|•||Yuan weakens by the most since 2012||•||Eurozone CPI rises to 0.8% from flash estimate|
|•||German IFO strongest since June 2011. GDP remains at 0.4% in Q4||•||UK reported sales and US consumer confidence due throughout session|
The willingness for investors to brush off recent economic wobbles in the United States as the function of poor weather continued yesterday with the S&P 500 rising to highest level on record in the US session. The bigger currency question was on the other side of the world.
Chinese yuan has spent the past week hurting investors in what has been coined ‘the most one-sided bet’ in the currency markets. Investors have been heavy betters since the managed float of the yuan that the currency would gradually increase in value; yesterday the CNY fell by the largest amount since 2012. This follows a week of falls in CNH, offshore traded yuan out of Hong Kong, and the blame has to sit with the People’s Bank of China.
CNY is managed by the central bank and is allowed a 1% trading range on a daily basis and the thought is that the recent guidance lower could be the fore-runner to a larger trading range by the PBOC. Similar movements were seen in 2012 when the band was doubled from 0.5% to 1.0%. Whether this recent move is that and not a central bank trying to protect its economy from inflows will become clear over the coming few weeks, we would think. A looser guided yuan is a natural fit for everyone however.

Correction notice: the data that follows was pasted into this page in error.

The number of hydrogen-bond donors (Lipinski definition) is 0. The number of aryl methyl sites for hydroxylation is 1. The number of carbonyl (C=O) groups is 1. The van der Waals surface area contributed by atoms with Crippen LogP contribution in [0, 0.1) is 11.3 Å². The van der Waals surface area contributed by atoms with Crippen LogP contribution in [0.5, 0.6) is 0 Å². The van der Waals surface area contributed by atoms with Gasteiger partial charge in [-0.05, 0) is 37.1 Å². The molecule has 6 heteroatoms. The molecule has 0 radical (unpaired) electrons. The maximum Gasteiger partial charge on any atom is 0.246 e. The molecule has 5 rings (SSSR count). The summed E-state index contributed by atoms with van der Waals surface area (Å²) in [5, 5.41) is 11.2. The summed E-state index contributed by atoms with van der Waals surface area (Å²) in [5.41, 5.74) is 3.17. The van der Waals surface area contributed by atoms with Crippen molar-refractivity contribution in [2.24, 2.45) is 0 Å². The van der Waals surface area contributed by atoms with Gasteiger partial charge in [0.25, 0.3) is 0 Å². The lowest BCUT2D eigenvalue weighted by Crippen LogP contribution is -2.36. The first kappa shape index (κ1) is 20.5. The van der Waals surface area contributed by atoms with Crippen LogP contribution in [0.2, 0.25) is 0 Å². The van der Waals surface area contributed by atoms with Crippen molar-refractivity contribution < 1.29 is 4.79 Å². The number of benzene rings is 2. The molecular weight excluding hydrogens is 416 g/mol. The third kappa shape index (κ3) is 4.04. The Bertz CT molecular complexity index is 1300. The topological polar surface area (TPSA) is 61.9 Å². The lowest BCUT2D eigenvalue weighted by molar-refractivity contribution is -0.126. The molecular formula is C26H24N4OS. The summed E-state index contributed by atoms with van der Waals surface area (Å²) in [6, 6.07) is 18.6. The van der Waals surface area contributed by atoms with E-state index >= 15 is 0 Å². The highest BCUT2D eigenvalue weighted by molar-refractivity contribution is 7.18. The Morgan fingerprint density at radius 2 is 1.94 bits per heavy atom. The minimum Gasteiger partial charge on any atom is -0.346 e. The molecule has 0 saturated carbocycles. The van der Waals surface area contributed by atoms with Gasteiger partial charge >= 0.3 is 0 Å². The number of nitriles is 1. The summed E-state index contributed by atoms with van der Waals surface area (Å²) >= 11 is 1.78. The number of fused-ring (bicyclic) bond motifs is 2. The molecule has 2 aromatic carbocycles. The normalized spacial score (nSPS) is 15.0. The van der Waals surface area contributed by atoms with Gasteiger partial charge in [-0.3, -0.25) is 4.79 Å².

Yesterday’s main focus was news from Germany and the Eurozone as a whole. The continued bullishness of the German business community was in evidence again as the IFO survey of the present and future expected conditions rose. The reading of 111.3 was the fourth consecutive month of gains and the highest since June 2011 – this morning’s first revision to German GDP for Q4 showed exports rising at the highest level in 3 years. The German economy and recovery remains the strongest in Europe.
Those of us looking for a disinflationary sign from the Eurozone economy were left disappointed yesterday. The latest Eurozone inflation numbers have stymied the efforts of euro doves again with CPI rising to 0.8% from a flash estimate of 0.7% in January. You would have to think that this does damage to March policy change expectations. The euro remained demanded as a result.
Friday’s retail sales from the UK for the month of January were slightly off the mark, falling by 1.5%. Today allows us a first look at sales in February through the CBI’s reported sales number at 11am. It’s difficult to look through the impact of regional flooding on retail as a largely negative factor and a lower number this morning would not surprise us.
The US’s latest consumer confidence number is due this afternoon although the economic significance of it has dwindled somewhat in recent months given the lack of correlation it has with payrolls, consumer spending or sales numbers. We will instead focus on the Richmond Fed manufacturing number also released at 3pm, which we expect to miss estimates following yesterday’s very poor reading out of Dallas.
Have a great day.
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